Dunhuang


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Asia » China » Gansu
July 16th 2012
Published: July 16th 2012EDIT THIS ENTRY

Last night we camped on the border with Gansu province, the first successful bush camp in China). Dunhuang is not too big and it welcomes tourists. I was adventurous today and went on my own to the night market for lunch - I found there was plenty of lunchtime trade. It has some similarities with Bristol market at lunchtime, although the selection is from different parts of China and also Korea. The menu was in Chinese. I just said mien to her, which means noodles and she chose for me the beef noodle dish and also the apricot skin drink. It sounds strange,but was tasty and refreshing. In the evening we all went for supper at the night market and Road and Sophie ordered for us - an interesting and enjoyable choice too - dishes with donkey meat and a dish made from flowers.

After all that food, Dunhuang has more treasures. Its best treasures are the Buddhist paintings in the Mogao caves. Forexample if you look up to the ceilingoof some of the caves you see 100s of identical Buddhas. The caves are sometimes called 1000 Buddha caves. The paintings on the walls and ceiling havepreserved much of their original colour, though there is some oxidisation in some caves. The huge buddhas, one reclining, were impressive, but it was the small details in the caves that for me was the highlight: for example I enjoyed the Tang dynasty cave with the landscape with camels. Notoriously 1000s of precious manuscripts were stolen from the hidden library cave in the early twentieth century. These manuscripts had been hidden for nearly 1000 years behind a painted wall until they were discoveredby a Taoist monk.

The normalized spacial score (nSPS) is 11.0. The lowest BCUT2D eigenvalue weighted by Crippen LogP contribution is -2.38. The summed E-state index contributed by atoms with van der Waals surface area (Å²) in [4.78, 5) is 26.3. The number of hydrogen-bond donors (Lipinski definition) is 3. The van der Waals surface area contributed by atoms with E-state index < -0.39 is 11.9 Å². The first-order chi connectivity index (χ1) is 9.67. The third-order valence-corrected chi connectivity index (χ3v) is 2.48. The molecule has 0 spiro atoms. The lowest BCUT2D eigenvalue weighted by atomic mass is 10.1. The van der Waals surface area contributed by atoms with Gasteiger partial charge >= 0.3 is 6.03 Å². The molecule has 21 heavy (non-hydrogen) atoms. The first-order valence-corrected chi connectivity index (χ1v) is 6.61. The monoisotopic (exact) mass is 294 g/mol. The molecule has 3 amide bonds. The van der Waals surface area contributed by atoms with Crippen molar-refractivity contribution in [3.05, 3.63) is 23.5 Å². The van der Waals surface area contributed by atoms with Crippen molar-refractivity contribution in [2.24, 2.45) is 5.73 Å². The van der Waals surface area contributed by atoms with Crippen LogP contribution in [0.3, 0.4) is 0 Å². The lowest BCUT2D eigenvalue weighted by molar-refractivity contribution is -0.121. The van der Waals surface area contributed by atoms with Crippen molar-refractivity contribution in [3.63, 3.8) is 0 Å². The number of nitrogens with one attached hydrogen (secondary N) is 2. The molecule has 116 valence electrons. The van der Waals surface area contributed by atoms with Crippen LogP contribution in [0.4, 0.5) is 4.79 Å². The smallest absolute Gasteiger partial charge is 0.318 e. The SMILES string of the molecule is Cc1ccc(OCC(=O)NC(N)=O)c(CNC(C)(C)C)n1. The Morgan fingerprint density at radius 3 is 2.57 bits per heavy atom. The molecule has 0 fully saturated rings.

In the afternoon I ventured on a bus (- my first attempt at public transport) to the singing sands and crescent lake. I avoided the groups by arriving mid afternoon. The dunes I think are the largest in China and there was a good view down to Dunhuang from the top. The sand is supposed to make a singing sound. While I enjoyed a cooling drink I chatted to a couple of Chinese girls, one of whom spoke excellent English.

The evening entertainment was another visit to the night market and a girls night out at the "Dunhuang goddess" show. This is an acrobatic and music show based on a deer girl story taken from one of the caves. The costumes and scenery were slick like a musical and the show included two full size camels. The acrobatic and aerial tricks were impressive.

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17th July 2012

Bristol market
Just been there - missing you! Glad you appear to be having a great adventure. Michael and Rohan say Hi too....xxxx
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